By Almeda Girod
President Woodrow Wilson is usually seen as the “father” of Mother’s Day since he signed a proclamation on May 9, 1914, declaring the second Sunday of May for “a public expression of our love and reverence for the mothers of our country.” The celebration celebrates not only the mother of the family but also motherhood, maternal bonds, and the influence of mothers in society.
Rich Geiger’s mother, Philomena, lived to be 96. She was pure Italian and “bled olive oil.” She cooked delicious ethnic meals for the family in South Philadelphia and was an expert seamstress making wedding gowns for sale as well as her sons’ suits. One day she told the sons, who were both well over six feet tall, that they would now be buying their suits since she could make two wedding dresses in less time and with less fabric than one suit for them.
Linda Wanner of Meadowbrook Square describes her mother as being “extraordinarily ordinary” as she went about performing her daily activities in their Baltimore community without fuss and feathers. “If the walls needed painting, she did it.” She taught Linda by example love, patience, and perseverance.
Gail Boger, who lives in Charles Terrace, recalls calling her mother to lament on her fiftieth birthday. Her mother commented “You think that you are old. Just wait until you are the mother of a 50-year-old!” Gail was reminded of this conversation recently when her younger son turned 50. All Gail could think was “ouch.”
Glenn and Yvonne Davis encouraged Glenn’s mother, Edith, to move to Riderwood and live near their Orchard Point apartment. The Hunter Glen apartment that Edith moved to in May is within eyesight of Glenn and Yvonne in Orchard Point. Glenn comments that his mother’s dog, Scottie, missed the fenced-in backyard on the farm in Delaware and needed “an alternate means of getting outside to heed Nature’s call.” He adds, “I became his walker, and as it turns out, my dog-walking gig delighted my doctor, who no longer nags me about getting enough exercise.”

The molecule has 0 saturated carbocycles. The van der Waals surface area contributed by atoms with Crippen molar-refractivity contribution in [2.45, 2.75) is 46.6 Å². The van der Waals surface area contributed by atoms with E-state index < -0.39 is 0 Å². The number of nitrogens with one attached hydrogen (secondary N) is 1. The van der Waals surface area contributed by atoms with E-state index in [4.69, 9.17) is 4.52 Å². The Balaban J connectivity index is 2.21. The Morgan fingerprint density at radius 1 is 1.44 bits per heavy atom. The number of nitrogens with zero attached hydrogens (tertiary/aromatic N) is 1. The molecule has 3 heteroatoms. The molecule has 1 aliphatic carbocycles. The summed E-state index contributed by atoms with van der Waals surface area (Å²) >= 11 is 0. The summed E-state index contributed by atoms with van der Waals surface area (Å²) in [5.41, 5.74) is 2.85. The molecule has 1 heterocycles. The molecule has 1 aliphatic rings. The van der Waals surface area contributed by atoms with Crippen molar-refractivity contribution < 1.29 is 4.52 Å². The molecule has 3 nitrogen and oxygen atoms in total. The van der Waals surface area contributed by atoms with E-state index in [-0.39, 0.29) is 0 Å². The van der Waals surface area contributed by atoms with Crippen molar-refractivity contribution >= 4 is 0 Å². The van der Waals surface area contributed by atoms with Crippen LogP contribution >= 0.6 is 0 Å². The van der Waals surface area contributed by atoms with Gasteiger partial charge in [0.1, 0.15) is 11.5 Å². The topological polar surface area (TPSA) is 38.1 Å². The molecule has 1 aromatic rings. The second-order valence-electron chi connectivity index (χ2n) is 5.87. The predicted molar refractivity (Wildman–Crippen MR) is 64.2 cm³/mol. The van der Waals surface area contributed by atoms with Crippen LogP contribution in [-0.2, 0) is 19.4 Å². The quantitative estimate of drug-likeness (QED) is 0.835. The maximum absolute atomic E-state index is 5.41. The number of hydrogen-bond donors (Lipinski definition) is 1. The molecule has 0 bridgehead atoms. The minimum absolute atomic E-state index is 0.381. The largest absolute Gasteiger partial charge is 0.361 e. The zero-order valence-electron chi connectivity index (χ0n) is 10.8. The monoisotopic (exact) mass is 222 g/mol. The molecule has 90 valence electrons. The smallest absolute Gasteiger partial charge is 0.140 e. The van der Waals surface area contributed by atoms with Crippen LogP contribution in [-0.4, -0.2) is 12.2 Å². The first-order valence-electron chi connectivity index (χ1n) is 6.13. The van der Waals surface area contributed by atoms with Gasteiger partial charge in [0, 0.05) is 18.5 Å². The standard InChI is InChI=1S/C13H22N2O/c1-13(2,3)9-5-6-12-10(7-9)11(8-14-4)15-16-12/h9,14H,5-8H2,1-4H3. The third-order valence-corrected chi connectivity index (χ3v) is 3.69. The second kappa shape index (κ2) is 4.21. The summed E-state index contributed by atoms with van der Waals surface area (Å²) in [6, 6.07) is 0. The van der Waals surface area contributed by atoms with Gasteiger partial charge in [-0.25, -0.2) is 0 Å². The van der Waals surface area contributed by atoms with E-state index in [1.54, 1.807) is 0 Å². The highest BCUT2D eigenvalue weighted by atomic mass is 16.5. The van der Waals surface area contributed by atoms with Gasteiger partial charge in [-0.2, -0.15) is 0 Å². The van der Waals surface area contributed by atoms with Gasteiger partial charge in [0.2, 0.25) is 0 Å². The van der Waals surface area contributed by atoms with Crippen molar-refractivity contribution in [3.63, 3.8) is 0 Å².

Martha Vayhinger’s mother, Ruth, was bright and ambitious and President of her class at Wells College. She was the first woman elected to be on the Board of Education in Harrisburg, Pa., and presented Martha with her diploma when she graduated from high school.
Dave Williams of Garden View grew up in Kingston Mines, Illinois, a town with a population of only 300 people, where his father wor ked in the coal mines. His mother was “a visionary who loved art and literature,” and since there was no local library, she wrote to the Illinois State Library in Springfield to order books for Dave and his sister, Elaine. Dave, Elaine, and his mother spent many evenings “sitting at the kitchen table reading by the light of a single kerosene lamp.” Dave went on to become a professor of teacher education at the University of Maryland.
Hampton Square’s Mike Miller recalls his mother making the division of the Sunday roast chicken as it had been done on her family’s southern Wisconsin dairy farm. His Dad got his first choice of drumsticks, Mike the “second joint,” his brother the wings (and a little extra), and sister the white meat. His mother had the neck and back and insisted that she “liked them,” and it was only later that Mike (as many of us have done) recognized that his mother lovingly made a sacrifice for the good of her loved ones.